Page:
CAMBRIDGE – Six months ago, I wrote that long-term interest rates in the United States would rise, causing bond prices to fall by so much that an investor who owned ten-year Treasury bonds would lose more from the decline in the value of the bond than he would gain from the difference between the bonds’ interest rate and the interest rates on short-term money funds or bank deposits.
That warning has already proved to be correct. The interest rate on ten-year Treasury bonds has risen almost a full percentage point since February, to 2.72%, implying a loss of nearly 10% in the price of the bond.
But what of the future? The recent rise in long-term interest rates is just the beginning of an increase that will punish investors who are seeking extra yield by betting on long-term bonds. Given the current expected inflation rate of 2%, the real rate on ten-year bonds is still less than 1%. Past experience implies that the real rate will rise to at least 2%, taking the total nominal interest rate to more than 4%, even if expected inflation remains at just 2%.
The interest rate on long-term bonds has been kept abnormally low in the past few years by the Federal Reserve’s “unconventional monetary policy” of buying massive amounts of Treasury bonds and other long-term assets – so-called quantitative easing (QE) – and promising to keep short-term rates low for a considerable period. Fed Chairman Ben Bernanke’s announcement in May that the Fed would soon start reducing its asset purchases and end QE in 2014 caused long-term interest rates to jump immediately. Although Bernanke’s announcement has focused markets on exactly when this “tapering” will begin and how rapidly it will proceed, these decisions will not affect the increased level of rates a year or two from now.
The promise to keep the overnight interest rate low for an extended period was intended to persuade investors that they could achieve higher returns only by buying long-term securities, which would drive up these securities’ prices and drive down their yields. But the current version of this promise – not to raise the overnight interest rate until the unemployment rate drops below 6.5% – no longer implies that short-term rates will remain low for an “extended” period.
With the unemployment rate currently at 7.4% – having fallen nearly a full percentage point in the last 12 months – markets can anticipate that the 6.5% threshold could be reached in 2014. And the prospect of rising short-term rates means that investors no longer need to hold long-term bonds to achieve a higher return over the next several years.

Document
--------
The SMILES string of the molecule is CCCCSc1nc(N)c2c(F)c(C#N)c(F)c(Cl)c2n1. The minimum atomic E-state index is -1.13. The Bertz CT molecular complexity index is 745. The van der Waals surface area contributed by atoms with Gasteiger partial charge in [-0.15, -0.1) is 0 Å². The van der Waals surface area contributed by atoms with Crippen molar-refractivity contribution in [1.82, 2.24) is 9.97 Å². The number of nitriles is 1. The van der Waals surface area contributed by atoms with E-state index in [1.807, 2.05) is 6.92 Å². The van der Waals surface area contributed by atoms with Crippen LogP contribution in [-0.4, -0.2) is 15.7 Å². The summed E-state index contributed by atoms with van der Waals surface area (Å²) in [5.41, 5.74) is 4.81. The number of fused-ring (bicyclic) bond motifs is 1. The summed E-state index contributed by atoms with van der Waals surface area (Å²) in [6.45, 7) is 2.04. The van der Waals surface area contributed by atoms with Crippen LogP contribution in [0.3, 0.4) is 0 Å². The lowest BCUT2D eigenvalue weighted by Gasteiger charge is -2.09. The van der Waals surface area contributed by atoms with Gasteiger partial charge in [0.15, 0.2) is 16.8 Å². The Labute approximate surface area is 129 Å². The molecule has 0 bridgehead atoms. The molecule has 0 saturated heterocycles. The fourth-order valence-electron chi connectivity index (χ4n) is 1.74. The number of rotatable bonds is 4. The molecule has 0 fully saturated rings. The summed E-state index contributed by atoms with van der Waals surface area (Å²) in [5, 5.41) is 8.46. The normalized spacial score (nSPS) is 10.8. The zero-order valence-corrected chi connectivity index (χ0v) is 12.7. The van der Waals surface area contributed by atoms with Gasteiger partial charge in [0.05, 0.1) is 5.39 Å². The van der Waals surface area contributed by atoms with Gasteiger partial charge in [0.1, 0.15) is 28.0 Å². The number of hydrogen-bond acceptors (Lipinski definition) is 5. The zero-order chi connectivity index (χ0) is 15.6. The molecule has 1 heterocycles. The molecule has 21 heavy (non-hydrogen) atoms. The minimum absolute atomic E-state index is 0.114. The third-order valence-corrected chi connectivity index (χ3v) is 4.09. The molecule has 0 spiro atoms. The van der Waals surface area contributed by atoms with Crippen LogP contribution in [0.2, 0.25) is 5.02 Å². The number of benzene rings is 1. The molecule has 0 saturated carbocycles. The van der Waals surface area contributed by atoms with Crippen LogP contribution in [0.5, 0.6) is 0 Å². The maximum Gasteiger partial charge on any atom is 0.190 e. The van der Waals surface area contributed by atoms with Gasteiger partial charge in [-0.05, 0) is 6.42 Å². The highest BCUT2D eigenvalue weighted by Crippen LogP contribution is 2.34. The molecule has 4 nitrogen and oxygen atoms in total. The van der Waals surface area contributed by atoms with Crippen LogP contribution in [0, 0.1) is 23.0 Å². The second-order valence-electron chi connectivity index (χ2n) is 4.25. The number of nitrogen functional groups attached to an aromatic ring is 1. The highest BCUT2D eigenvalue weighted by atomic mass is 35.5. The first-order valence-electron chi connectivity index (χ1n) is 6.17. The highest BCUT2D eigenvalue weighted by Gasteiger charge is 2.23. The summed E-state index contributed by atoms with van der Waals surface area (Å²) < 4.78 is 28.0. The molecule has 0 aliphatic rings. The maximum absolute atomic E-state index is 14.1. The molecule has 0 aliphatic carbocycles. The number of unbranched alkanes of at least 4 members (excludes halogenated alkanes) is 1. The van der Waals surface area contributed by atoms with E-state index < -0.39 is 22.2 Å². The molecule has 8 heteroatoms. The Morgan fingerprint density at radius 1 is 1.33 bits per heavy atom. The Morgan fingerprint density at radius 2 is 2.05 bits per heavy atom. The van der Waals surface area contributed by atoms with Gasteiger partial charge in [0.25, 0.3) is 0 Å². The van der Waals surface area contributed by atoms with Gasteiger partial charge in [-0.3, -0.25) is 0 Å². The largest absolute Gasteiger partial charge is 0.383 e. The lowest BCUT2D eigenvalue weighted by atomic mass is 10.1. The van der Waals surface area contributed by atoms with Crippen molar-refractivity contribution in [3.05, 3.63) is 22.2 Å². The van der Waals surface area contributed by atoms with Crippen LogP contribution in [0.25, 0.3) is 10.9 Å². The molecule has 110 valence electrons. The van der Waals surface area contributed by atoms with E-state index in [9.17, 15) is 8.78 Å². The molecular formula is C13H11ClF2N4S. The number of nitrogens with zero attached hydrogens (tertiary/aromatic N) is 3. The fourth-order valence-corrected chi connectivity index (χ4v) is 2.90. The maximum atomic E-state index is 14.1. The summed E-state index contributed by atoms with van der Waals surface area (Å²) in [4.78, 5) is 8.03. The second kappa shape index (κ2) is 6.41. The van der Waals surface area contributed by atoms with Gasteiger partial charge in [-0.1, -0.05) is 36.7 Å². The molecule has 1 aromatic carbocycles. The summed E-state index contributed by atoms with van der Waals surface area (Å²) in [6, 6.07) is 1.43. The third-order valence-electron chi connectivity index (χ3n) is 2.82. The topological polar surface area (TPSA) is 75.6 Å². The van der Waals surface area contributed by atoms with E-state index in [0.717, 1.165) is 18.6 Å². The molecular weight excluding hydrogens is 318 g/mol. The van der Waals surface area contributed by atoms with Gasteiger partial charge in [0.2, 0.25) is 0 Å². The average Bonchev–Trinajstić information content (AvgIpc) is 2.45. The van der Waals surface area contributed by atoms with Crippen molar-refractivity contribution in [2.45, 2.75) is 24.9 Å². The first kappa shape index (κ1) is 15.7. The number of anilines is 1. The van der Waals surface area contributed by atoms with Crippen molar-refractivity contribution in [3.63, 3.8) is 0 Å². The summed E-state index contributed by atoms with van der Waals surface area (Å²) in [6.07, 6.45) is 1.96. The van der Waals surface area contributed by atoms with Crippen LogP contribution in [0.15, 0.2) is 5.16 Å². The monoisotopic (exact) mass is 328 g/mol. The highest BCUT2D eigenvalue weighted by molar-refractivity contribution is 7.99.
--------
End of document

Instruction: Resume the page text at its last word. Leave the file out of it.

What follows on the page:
Although it is difficult to anticipate how high long-term interest rates will eventually rise, the large budget deficit and the rising level of the national debt suggest that the real rate will be higher than 2%. A higher rate of expected inflation would also cause the total nominal rate to be greater than 5%.
Today’s investors may not recall how much interest rates rose in recent decades. The interest rate on ten-year Treasuries increased from about 4% in the mid-1960’s to 8% in the mid-1970’s and 10% in the mid-1980’s. It was only at the end of the 1970’s that the Fed, under its new chairman, Paul Volcker, tightened monetary policy and caused inflation to fall. But, even after disinflation in the mid-1980’s, long-term interest rates remained relatively high. In 1985, the interest rate on ten-year Treasury bonds was 10%, even though inflation had declined to less than 4%.
The greatest risk to bond holders is that inflation will rise again, pushing up the interest rate on long-term bonds. History shows that rising inflation is eventually followed by higher nominal interest rates. It may therefore be tempting to invest in inflation-indexed bonds, which adjust both principal and interest payments to offset the effects of changes in price growth. But the protection against inflation does not prevent a loss of value if real interest rates rise, depressing the value of the bonds.
The relatively low interest rates on both short-term and long-term bonds are now causing both individual investors and institutional fund managers to assume duration risk and credit-quality risk in the hope of achieving higher returns. That was the same risk strategy that preceded the financial crisis in 2008. Investors need to recognize that reaching for yield could end very badly yet again.